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Hootie & the Blowfish

Hootie & the Blowfish

Courtesy of Todd & Chris Owyoung

A planned break from recording and touring for Hootie & the Blowfish was always meant to culminate, eventually, with a comeback. But with the success of frontman Darius Rucker as a solo country act — and life in general — founding member Jim Sonefeld admits there was a hint of doubt.

“There was nothing between us where somebody had a big grudge,” drummer Sonefeld says. “We were taking a long break — a long nap. But we did have to all get on the same page.

He says life is different now for members of the group, which also includes Mark Bryan and Dean Felber. “We had to let all the stars line up, and that easily could have taken five years or 15 years. But they did finally line up.”

The result: this summer’s “Group Therapy Tour,” which also includes Barenaked Ladies, coming this weekend to Hollywood Casino Amphitheatre.

It’s the first Hootie tour in a decade, though the band has performed over the years, mostly to benefit its nonprofit foundation.

A new album is near completion with only “a few little bows to put on it,” Sonefeld says.

He says it’s important to point out that the break was agreed upon by all the band members and not something dictated by Rucker so he could go solo.

“At the time, we didn’t know if he would be successful or not,” Sonefeld says. “We all decided to take time off, that it was a good time to become a little dormant. Those trying to say the reason was because of Darius’ country career are inaccurate. Darius doesn’t deserve any of the blame. And the fact he was successful kept the Hootie name alive.”

Hootie & the Blowfish

From left: Dean Felber, Mark Bryan, Darius Rucker and Jim Sonefeld of Hootie & the Blowfish.

Courtesy of Todd & Chris Owyoung

The break was definitely a good thing for Sonefeld, who at the time was a couple of years sober and not wanting to “be a part of the traveling party anymore.” He was also exploring his spirituality.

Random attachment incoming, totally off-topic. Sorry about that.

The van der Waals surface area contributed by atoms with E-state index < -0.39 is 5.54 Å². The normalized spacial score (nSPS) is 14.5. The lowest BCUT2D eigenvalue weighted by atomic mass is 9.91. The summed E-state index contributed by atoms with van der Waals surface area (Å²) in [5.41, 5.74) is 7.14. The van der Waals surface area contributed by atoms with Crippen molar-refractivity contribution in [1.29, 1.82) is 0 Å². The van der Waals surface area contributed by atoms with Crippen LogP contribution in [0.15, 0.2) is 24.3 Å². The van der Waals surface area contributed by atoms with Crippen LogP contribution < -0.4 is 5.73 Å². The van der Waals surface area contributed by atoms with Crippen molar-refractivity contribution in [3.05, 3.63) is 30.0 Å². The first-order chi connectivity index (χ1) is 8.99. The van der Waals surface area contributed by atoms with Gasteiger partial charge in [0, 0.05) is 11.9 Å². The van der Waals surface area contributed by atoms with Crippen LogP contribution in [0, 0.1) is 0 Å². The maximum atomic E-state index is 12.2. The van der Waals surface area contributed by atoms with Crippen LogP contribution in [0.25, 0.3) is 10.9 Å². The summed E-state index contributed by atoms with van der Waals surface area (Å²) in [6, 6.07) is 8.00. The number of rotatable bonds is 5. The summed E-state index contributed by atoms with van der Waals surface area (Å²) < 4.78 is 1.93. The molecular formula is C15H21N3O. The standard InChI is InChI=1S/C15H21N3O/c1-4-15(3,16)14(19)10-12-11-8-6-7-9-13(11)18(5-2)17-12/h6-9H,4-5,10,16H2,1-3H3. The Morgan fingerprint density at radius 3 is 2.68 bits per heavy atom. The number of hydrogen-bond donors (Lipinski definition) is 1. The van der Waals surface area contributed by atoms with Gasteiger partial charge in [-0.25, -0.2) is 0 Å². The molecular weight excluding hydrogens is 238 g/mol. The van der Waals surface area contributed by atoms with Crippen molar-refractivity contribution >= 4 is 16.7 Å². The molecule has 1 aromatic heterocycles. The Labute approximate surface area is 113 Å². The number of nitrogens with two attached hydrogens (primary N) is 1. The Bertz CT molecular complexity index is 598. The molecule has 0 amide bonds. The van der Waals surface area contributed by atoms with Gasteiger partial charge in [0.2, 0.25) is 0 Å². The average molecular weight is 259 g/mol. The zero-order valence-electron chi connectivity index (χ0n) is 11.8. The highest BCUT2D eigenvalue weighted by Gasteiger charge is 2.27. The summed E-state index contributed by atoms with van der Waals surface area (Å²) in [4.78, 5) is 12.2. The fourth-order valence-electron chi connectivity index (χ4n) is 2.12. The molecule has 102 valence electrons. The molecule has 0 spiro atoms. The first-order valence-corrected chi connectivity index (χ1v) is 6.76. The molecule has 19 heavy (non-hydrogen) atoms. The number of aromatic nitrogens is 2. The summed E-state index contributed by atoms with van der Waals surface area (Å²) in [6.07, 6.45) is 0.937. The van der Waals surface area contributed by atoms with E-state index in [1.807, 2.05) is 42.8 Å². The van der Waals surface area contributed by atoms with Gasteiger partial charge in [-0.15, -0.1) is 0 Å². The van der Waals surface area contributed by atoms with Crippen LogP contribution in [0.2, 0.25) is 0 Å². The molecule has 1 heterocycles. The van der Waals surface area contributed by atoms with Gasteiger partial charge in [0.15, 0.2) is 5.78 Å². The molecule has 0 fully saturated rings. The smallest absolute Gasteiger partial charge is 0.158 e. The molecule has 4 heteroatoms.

“I wasn’t ready after two years, after five years, or after eight years. I’m ready now,” he says. “Everybody had to be ready to do this little comeback. ... All the musketeers have to be on board.”

During the break, Sonefeld got married and had three children. He released a trio of Christian music EPs: “Found” (2012), “In” (2014) and “Love” (2015), reflecting his spiritual journey through sobriety.

“I took time to go out mostly in South Carolina, playing small shows to recovery groups, people seeking transformation through recovery and through Christ.”Being back together feels like a celebration for Sonefeld, who calls it “fruitful to see hearts jumping and fists pumping out there” while the band is onstage.

He says the show will feature a slew of Hootie & the Blowfish hits, a few songs that influenced their career and more. The band also wanted to make the show visually stimulating with lighting and projections.

“We wanted to make it modern,” he says. “We tried to make it so I was just a hologram.”

After seeing Rucker’s country shows, the band decided it should include his solo work.

“I saw a spark when he played a Hootie classic. Then I said, ‘I bet our audience would love it if we played some of Daruis’ hits.’ It’s a positive part of the show, and people are loving it. It’s cool we can mix it up.”

Sonefeld says the reality of new music is invigorating for the band, which considered introducing some unheard songs into the show. “It would be exciting to hear some of the new songs, but we don’t wanna give them reason to go piss,” he says.

Hootie & the Blowfish

Hootie & the Blowfish

Courtesy of Todd & Chris Owyoung

What Hootie & the Blowfish, Barenaked Ladies • When 7:30 p.m. Saturday • Where Hollywood Casino Amphitheatre, 14141 Riverport Drive, Maryland Heights • How much $32-$159 • More info livenation.com

Kevin C. Johnson is the pop music critic for the St. Louis Post-Dispatch.